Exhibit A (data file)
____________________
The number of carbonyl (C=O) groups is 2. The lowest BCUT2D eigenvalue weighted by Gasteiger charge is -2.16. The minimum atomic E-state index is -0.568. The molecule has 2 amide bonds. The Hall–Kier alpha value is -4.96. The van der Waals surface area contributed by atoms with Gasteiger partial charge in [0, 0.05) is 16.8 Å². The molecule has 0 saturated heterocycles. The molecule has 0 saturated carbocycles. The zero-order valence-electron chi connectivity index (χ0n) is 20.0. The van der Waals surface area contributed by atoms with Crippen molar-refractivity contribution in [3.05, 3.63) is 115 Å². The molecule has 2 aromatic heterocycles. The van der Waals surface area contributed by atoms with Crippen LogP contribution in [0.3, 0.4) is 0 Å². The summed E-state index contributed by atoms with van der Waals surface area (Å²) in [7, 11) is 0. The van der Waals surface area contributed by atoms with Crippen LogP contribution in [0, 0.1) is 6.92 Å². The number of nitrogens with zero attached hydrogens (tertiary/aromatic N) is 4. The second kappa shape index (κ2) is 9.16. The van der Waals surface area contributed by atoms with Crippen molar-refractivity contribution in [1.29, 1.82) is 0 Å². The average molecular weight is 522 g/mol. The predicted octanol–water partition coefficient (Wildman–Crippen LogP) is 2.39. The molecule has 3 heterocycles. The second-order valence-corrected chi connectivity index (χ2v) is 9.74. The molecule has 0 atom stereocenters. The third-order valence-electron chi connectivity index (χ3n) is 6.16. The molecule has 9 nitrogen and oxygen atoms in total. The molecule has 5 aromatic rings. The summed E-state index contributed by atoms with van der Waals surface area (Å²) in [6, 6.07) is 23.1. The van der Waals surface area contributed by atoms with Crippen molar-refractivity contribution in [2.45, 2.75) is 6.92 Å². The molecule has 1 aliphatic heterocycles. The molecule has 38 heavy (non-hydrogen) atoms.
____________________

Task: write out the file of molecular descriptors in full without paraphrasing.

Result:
The number of carbonyl (C=O) groups is 2. The lowest BCUT2D eigenvalue weighted by Gasteiger charge is -2.16. The minimum atomic E-state index is -0.568. The molecule has 2 amide bonds. The Hall–Kier alpha value is -4.96. The van der Waals surface area contributed by atoms with Gasteiger partial charge in [0, 0.05) is 16.8 Å². The molecule has 0 saturated heterocycles. The molecule has 0 saturated carbocycles. The zero-order valence-electron chi connectivity index (χ0n) is 20.0. The van der Waals surface area contributed by atoms with Crippen molar-refractivity contribution in [3.05, 3.63) is 115 Å². The molecule has 2 aromatic heterocycles. The van der Waals surface area contributed by atoms with Crippen LogP contribution in [0.3, 0.4) is 0 Å². The summed E-state index contributed by atoms with van der Waals surface area (Å²) in [7, 11) is 0. The van der Waals surface area contributed by atoms with Crippen LogP contribution in [0, 0.1) is 6.92 Å². The number of nitrogens with zero attached hydrogens (tertiary/aromatic N) is 4. The second kappa shape index (κ2) is 9.16. The van der Waals surface area contributed by atoms with Crippen molar-refractivity contribution in [1.29, 1.82) is 0 Å². The average molecular weight is 522 g/mol. The predicted octanol–water partition coefficient (Wildman–Crippen LogP) is 2.39. The molecule has 3 heterocycles. The second-order valence-corrected chi connectivity index (χ2v) is 9.74. The molecule has 0 atom stereocenters. The third-order valence-electron chi connectivity index (χ3n) is 6.16. The molecule has 9 nitrogen and oxygen atoms in total. The molecule has 5 aromatic rings. The summed E-state index contributed by atoms with van der Waals surface area (Å²) in [6, 6.07) is 23.1. The van der Waals surface area contributed by atoms with Crippen molar-refractivity contribution in [2.45, 2.75) is 6.92 Å². The molecule has 1 aliphatic heterocycles. The molecule has 38 heavy (non-hydrogen) atoms.